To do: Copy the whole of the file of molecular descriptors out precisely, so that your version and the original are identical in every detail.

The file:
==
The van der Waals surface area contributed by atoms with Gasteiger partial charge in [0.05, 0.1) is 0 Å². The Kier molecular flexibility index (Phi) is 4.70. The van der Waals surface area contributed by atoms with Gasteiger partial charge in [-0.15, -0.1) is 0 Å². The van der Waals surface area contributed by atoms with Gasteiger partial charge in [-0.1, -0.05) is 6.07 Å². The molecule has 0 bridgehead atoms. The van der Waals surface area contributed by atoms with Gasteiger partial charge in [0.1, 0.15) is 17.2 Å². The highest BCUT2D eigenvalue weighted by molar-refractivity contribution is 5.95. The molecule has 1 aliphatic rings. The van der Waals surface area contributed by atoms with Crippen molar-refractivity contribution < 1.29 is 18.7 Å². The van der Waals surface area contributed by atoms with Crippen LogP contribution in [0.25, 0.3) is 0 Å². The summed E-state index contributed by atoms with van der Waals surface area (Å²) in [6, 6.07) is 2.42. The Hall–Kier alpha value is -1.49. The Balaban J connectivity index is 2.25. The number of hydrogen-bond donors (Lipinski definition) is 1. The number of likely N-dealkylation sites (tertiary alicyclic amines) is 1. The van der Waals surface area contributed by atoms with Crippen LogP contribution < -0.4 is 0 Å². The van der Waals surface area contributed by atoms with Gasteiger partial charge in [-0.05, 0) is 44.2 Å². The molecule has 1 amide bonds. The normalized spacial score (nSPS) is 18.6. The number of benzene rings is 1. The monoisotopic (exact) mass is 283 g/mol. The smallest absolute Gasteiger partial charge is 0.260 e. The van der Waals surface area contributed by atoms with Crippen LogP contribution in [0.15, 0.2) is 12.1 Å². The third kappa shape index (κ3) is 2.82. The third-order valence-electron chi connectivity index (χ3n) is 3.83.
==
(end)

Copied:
The van der Waals surface area contributed by atoms with Gasteiger partial charge in [0.05, 0.1) is 0 Å². The Kier molecular flexibility index (Phi) is 4.70. The van der Waals surface area contributed by atoms with Gasteiger partial charge in [-0.15, -0.1) is 0 Å². The van der Waals surface area contributed by atoms with Gasteiger partial charge in [-0.1, -0.05) is 6.07 Å². The molecule has 0 bridgehead atoms. The van der Waals surface area contributed by atoms with Gasteiger partial charge in [0.1, 0.15) is 17.2 Å². The highest BCUT2D eigenvalue weighted by molar-refractivity contribution is 5.95. The molecule has 1 aliphatic rings. The van der Waals surface area contributed by atoms with Crippen molar-refractivity contribution < 1.29 is 18.7 Å². The van der Waals surface area contributed by atoms with Crippen LogP contribution in [0.25, 0.3) is 0 Å². The summed E-state index contributed by atoms with van der Waals surface area (Å²) in [6, 6.07) is 2.42. The Hall–Kier alpha value is -1.49. The Balaban J connectivity index is 2.25. The number of hydrogen-bond donors (Lipinski definition) is 1. The number of likely N-dealkylation sites (tertiary alicyclic amines) is 1. The van der Waals surface area contributed by atoms with Crippen LogP contribution < -0.4 is 0 Å². The van der Waals surface area contributed by atoms with Gasteiger partial charge in [-0.05, 0) is 44.2 Å². The molecule has 1 amide bonds. The normalized spacial score (nSPS) is 18.6. The number of benzene rings is 1. The monoisotopic (exact) mass is 283 g/mol. The smallest absolute Gasteiger partial charge is 0.260 e. The van der Waals surface area contributed by atoms with Crippen LogP contribution in [0.15, 0.2) is 12.1 Å². The third kappa shape index (κ3) is 2.82. The third-order valence-electron chi connectivity index (χ3n) is 3.83.